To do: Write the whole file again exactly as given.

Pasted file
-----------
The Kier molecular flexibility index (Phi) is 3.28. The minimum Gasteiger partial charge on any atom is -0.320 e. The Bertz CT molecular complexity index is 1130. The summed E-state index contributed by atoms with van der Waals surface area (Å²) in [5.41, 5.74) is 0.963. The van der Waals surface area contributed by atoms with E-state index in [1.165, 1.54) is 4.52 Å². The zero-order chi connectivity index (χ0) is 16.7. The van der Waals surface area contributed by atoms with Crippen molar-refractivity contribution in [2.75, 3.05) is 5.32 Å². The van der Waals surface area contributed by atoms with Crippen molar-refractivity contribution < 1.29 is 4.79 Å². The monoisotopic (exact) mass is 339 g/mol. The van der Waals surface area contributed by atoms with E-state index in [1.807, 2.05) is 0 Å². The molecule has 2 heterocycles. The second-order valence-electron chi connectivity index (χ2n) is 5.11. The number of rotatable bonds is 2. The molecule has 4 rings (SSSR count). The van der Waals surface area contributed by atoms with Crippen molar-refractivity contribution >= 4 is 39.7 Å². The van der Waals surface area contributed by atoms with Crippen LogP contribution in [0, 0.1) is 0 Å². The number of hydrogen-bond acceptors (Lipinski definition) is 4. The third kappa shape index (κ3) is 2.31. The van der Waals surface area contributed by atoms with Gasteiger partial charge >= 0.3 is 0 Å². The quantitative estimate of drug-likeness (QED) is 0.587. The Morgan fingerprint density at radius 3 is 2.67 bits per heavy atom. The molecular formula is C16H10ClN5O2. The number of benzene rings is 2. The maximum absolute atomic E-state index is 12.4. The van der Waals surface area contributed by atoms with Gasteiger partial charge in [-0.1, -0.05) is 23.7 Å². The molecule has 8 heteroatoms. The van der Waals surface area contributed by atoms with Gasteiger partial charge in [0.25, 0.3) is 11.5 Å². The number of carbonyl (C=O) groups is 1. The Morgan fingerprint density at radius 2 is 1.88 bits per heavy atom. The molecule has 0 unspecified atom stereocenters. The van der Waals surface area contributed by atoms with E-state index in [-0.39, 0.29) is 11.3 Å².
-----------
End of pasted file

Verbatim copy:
The Kier molecular flexibility index (Phi) is 3.28. The minimum Gasteiger partial charge on any atom is -0.320 e. The Bertz CT molecular complexity index is 1130. The summed E-state index contributed by atoms with van der Waals surface area (Å²) in [5.41, 5.74) is 0.963. The van der Waals surface area contributed by atoms with E-state index in [1.165, 1.54) is 4.52 Å². The zero-order chi connectivity index (χ0) is 16.7. The van der Waals surface area contributed by atoms with Crippen molar-refractivity contribution in [2.75, 3.05) is 5.32 Å². The van der Waals surface area contributed by atoms with Crippen molar-refractivity contribution < 1.29 is 4.79 Å². The monoisotopic (exact) mass is 339 g/mol. The van der Waals surface area contributed by atoms with E-state index in [1.807, 2.05) is 0 Å². The molecule has 2 heterocycles. The second-order valence-electron chi connectivity index (χ2n) is 5.11. The number of rotatable bonds is 2. The molecule has 4 rings (SSSR count). The van der Waals surface area contributed by atoms with Crippen molar-refractivity contribution >= 4 is 39.7 Å². The van der Waals surface area contributed by atoms with Crippen LogP contribution in [0, 0.1) is 0 Å². The number of hydrogen-bond acceptors (Lipinski definition) is 4. The third kappa shape index (κ3) is 2.31. The van der Waals surface area contributed by atoms with Gasteiger partial charge >= 0.3 is 0 Å². The quantitative estimate of drug-likeness (QED) is 0.587. The Morgan fingerprint density at radius 3 is 2.67 bits per heavy atom. The molecular formula is C16H10ClN5O2. The number of benzene rings is 2. The maximum absolute atomic E-state index is 12.4. The van der Waals surface area contributed by atoms with Gasteiger partial charge in [-0.1, -0.05) is 23.7 Å². The molecule has 8 heteroatoms. The van der Waals surface area contributed by atoms with Gasteiger partial charge in [0.25, 0.3) is 11.5 Å². The number of carbonyl (C=O) groups is 1. The Morgan fingerprint density at radius 2 is 1.88 bits per heavy atom. The molecule has 0 unspecified atom stereocenters. The van der Waals surface area contributed by atoms with E-state index in [-0.39, 0.29) is 11.3 Å².